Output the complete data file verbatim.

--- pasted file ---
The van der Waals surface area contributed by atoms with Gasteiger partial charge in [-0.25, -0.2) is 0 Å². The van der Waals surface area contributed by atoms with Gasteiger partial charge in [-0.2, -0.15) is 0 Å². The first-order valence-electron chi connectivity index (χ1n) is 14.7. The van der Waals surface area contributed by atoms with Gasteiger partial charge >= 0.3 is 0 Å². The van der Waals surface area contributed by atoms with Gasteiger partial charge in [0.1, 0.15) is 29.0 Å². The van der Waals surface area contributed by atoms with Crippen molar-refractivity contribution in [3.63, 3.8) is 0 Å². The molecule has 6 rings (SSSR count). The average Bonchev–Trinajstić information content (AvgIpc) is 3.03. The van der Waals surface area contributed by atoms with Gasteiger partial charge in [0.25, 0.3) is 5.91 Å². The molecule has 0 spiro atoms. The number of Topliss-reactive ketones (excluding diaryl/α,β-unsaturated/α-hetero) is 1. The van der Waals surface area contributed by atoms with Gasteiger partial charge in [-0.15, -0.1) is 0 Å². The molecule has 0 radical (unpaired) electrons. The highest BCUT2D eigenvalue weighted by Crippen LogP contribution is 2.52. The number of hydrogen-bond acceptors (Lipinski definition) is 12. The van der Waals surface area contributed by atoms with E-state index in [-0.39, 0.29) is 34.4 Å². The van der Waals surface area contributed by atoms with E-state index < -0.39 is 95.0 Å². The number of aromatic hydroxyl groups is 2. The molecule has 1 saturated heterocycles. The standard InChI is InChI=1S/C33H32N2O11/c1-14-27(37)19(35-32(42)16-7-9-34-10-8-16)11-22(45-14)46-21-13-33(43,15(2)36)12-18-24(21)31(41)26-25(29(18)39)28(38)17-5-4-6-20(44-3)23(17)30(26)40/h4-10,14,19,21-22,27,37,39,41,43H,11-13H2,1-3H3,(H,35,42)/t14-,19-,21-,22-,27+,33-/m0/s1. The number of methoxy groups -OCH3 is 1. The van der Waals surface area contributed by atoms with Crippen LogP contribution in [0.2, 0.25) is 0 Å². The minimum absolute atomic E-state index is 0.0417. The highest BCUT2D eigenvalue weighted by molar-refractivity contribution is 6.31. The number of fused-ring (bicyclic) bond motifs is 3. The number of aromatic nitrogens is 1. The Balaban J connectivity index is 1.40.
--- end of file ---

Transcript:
The van der Waals surface area contributed by atoms with Gasteiger partial charge in [-0.25, -0.2) is 0 Å². The van der Waals surface area contributed by atoms with Gasteiger partial charge in [-0.2, -0.15) is 0 Å². The first-order valence-electron chi connectivity index (χ1n) is 14.7. The van der Waals surface area contributed by atoms with Gasteiger partial charge >= 0.3 is 0 Å². The van der Waals surface area contributed by atoms with Gasteiger partial charge in [0.1, 0.15) is 29.0 Å². The van der Waals surface area contributed by atoms with Crippen molar-refractivity contribution in [3.63, 3.8) is 0 Å². The molecule has 6 rings (SSSR count). The average Bonchev–Trinajstić information content (AvgIpc) is 3.03. The van der Waals surface area contributed by atoms with Gasteiger partial charge in [0.25, 0.3) is 5.91 Å². The molecule has 0 spiro atoms. The number of Topliss-reactive ketones (excluding diaryl/α,β-unsaturated/α-hetero) is 1. The van der Waals surface area contributed by atoms with Gasteiger partial charge in [-0.15, -0.1) is 0 Å². The molecule has 0 radical (unpaired) electrons. The highest BCUT2D eigenvalue weighted by Crippen LogP contribution is 2.52. The number of hydrogen-bond acceptors (Lipinski definition) is 12. The van der Waals surface area contributed by atoms with E-state index in [-0.39, 0.29) is 34.4 Å². The van der Waals surface area contributed by atoms with E-state index < -0.39 is 95.0 Å². The number of aromatic hydroxyl groups is 2. The molecule has 1 saturated heterocycles. The standard InChI is InChI=1S/C33H32N2O11/c1-14-27(37)19(35-32(42)16-7-9-34-10-8-16)11-22(45-14)46-21-13-33(43,15(2)36)12-18-24(21)31(41)26-25(29(18)39)28(38)17-5-4-6-20(44-3)23(17)30(26)40/h4-10,14,19,21-22,27,37,39,41,43H,11-13H2,1-3H3,(H,35,42)/t14-,19-,21-,22-,27+,33-/m0/s1. The number of methoxy groups -OCH3 is 1. The van der Waals surface area contributed by atoms with Crippen LogP contribution in [0.2, 0.25) is 0 Å². The minimum absolute atomic E-state index is 0.0417. The highest BCUT2D eigenvalue weighted by molar-refractivity contribution is 6.31. The number of fused-ring (bicyclic) bond motifs is 3. The number of aromatic nitrogens is 1. The Balaban J connectivity index is 1.40.